Class, thank you for your kind attention. Next time, we will discuss another, more treacherous form of backstabbing. Although more complex, the technique can be boiled down to three easy steps: Step 1: Plunge the knife. Step 2: Twist the knife. Step 3: Repeat steps 1 and 2.

COMMENTS
David Vaughn's picture

This was bound to happen eventually over the next 10 years or so, but Covid-19 sped the process up out of necessity for the studios. I'm thinking the days of the large multiplex are gone but there will still need to be some "large" venues for tentpole movies that are meant to be seen on the big screen (Marvel titles, for example), but the landscape for dramas and small independent films has changed drastically. I wonder if this means that production budgets will get cut? Also, how do the actors/directors/producers get paid on the back end from box office sales? Should be interesting to see how this shakes out.

Al Griffin's picture
This development won't entirely kill theaters, but it will hasten the demise of the mega-multiplex with several screens simultaneously showing the latest hit movie(s). Also, interesting to consider the financial impact for cast & crew when titles exist in a walled-off media ecosystem with no licensing.
trynberg's picture

This is an inevitable and terrible moment.

If you look at the music industry, streaming services have made it easy for people to listen to any song they want -- and made it impossible for musicians to make money by creating music. Almost the entire revenue of modern acts is from touring (how's that working out?).

It's hard to imagine the movie industry being handled much better. The people at the top will continue to make out like bandits while the actual people who create the content will get the shaft.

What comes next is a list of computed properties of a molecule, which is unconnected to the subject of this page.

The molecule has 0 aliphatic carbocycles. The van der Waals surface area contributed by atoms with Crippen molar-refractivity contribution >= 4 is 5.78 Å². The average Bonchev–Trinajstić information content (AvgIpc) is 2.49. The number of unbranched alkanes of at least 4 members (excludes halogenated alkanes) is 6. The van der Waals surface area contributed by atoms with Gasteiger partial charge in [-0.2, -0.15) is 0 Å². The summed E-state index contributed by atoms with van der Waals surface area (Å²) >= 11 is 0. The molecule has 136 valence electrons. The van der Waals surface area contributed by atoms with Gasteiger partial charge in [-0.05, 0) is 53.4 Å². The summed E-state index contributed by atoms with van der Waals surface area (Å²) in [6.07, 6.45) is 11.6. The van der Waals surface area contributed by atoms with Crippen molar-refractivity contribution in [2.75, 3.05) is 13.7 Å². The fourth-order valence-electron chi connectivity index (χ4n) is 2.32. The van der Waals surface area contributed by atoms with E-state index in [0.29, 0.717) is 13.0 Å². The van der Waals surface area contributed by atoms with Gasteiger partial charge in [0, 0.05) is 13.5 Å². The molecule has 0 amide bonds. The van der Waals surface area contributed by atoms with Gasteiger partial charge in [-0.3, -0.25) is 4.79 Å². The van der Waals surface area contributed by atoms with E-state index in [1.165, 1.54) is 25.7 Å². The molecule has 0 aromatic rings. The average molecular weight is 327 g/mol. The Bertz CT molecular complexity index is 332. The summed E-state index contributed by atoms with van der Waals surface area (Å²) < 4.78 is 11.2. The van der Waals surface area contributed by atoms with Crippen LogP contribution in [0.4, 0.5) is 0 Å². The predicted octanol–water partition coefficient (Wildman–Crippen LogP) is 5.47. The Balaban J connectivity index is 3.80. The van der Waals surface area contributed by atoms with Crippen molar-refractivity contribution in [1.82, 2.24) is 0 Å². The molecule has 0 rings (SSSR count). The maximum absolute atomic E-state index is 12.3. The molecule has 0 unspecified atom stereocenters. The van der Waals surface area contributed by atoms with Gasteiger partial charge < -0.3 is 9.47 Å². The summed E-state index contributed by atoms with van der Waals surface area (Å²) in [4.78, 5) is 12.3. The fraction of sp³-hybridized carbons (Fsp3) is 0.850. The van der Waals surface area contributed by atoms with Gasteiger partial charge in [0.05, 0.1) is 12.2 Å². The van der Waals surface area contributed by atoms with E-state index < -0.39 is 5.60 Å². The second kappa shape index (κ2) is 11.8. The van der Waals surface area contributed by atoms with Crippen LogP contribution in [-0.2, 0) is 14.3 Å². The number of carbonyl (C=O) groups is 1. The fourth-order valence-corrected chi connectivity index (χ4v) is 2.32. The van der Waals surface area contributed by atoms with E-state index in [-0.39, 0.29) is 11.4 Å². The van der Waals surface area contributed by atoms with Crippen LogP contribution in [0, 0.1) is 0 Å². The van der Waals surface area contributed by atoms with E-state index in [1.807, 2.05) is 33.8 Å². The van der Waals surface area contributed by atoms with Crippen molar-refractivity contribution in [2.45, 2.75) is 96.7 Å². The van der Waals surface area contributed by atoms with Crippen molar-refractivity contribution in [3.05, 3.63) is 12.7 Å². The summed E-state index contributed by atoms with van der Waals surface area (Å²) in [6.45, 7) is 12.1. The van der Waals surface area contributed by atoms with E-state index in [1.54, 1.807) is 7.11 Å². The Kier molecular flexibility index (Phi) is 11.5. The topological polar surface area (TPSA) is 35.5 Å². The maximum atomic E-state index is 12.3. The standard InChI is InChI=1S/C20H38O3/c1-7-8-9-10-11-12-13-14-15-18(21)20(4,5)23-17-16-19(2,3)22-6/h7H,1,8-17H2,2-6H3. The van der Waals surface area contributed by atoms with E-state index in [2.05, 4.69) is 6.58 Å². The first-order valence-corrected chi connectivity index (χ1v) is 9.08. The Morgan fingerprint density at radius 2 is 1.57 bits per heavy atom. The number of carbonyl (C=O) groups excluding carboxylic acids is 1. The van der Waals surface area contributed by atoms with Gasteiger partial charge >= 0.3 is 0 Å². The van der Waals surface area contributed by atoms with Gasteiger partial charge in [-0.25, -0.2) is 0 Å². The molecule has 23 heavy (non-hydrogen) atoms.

David Vaughn's picture

I read today that Legendary Pictures is threatening to sue Warner over this decision. They are in a partnership on a couple of movies ("Dune" and "Kong vs. Godzilla") and I'm sure this is negatively impacting their own balance sheet since they don't share any of the revenue from HBO MAX. Should be an interesting case study.

supamark's picture

is to clear their backlog. All those movies from this year that got postponed to next year pushing back next year's movies, etc. There isn't enough theater space to show 2 years worth of movies in a year. Most studio's release calendars are a mess right now, so some of that backlog is certainly going to get dumped somehow. I'm curious what other studios will do, especially those without a streaming service.

trynberg's picture

Your last sentence is a perfect example of why this type of verticals should never have allowed by our government. When content providers are also content creators, there will always be shenanigans like this.

supamark's picture

it's good to know:

https://en.wikipedia.org/wiki/United_States_v._Paramount_Pictures,_Inc.